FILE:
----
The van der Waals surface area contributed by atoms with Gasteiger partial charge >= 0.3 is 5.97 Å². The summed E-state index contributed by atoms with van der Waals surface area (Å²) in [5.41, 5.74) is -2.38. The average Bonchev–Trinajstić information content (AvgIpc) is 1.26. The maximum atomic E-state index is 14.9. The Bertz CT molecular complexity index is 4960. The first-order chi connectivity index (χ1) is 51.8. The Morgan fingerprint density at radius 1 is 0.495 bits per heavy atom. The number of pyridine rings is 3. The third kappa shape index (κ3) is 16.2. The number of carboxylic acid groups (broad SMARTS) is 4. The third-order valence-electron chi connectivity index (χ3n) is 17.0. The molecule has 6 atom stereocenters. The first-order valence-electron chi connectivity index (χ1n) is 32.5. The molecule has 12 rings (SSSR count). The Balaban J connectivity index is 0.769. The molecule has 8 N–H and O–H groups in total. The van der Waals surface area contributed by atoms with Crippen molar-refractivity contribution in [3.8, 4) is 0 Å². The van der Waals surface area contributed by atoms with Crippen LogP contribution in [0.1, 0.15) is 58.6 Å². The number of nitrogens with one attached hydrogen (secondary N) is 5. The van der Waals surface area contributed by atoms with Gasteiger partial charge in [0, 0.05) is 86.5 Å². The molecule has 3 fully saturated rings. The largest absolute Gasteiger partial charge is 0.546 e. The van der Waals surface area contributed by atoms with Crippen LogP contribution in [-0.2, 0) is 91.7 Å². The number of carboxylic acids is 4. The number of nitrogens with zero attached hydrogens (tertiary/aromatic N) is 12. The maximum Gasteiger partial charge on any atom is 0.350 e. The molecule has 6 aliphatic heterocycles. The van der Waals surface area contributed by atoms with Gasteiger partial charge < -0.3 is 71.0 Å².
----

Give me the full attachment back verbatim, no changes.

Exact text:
The van der Waals surface area contributed by atoms with Gasteiger partial charge >= 0.3 is 5.97 Å². The summed E-state index contributed by atoms with van der Waals surface area (Å²) in [5.41, 5.74) is -2.38. The average Bonchev–Trinajstić information content (AvgIpc) is 1.26. The maximum atomic E-state index is 14.9. The Bertz CT molecular complexity index is 4960. The first-order chi connectivity index (χ1) is 51.8. The Morgan fingerprint density at radius 1 is 0.495 bits per heavy atom. The number of pyridine rings is 3. The third kappa shape index (κ3) is 16.2. The number of carboxylic acid groups (broad SMARTS) is 4. The third-order valence-electron chi connectivity index (χ3n) is 17.0. The molecule has 6 atom stereocenters. The first-order valence-electron chi connectivity index (χ1n) is 32.5. The molecule has 12 rings (SSSR count). The Balaban J connectivity index is 0.769. The molecule has 8 N–H and O–H groups in total. The van der Waals surface area contributed by atoms with Crippen molar-refractivity contribution in [3.8, 4) is 0 Å². The van der Waals surface area contributed by atoms with Crippen LogP contribution in [0.1, 0.15) is 58.6 Å². The number of nitrogens with one attached hydrogen (secondary N) is 5. The van der Waals surface area contributed by atoms with Gasteiger partial charge in [0, 0.05) is 86.5 Å². The molecule has 3 fully saturated rings. The largest absolute Gasteiger partial charge is 0.546 e. The van der Waals surface area contributed by atoms with Crippen LogP contribution in [-0.2, 0) is 91.7 Å². The number of carboxylic acids is 4. The number of nitrogens with zero attached hydrogens (tertiary/aromatic N) is 12. The maximum Gasteiger partial charge on any atom is 0.350 e. The molecule has 6 aliphatic heterocycles. The van der Waals surface area contributed by atoms with Gasteiger partial charge < -0.3 is 71.0 Å².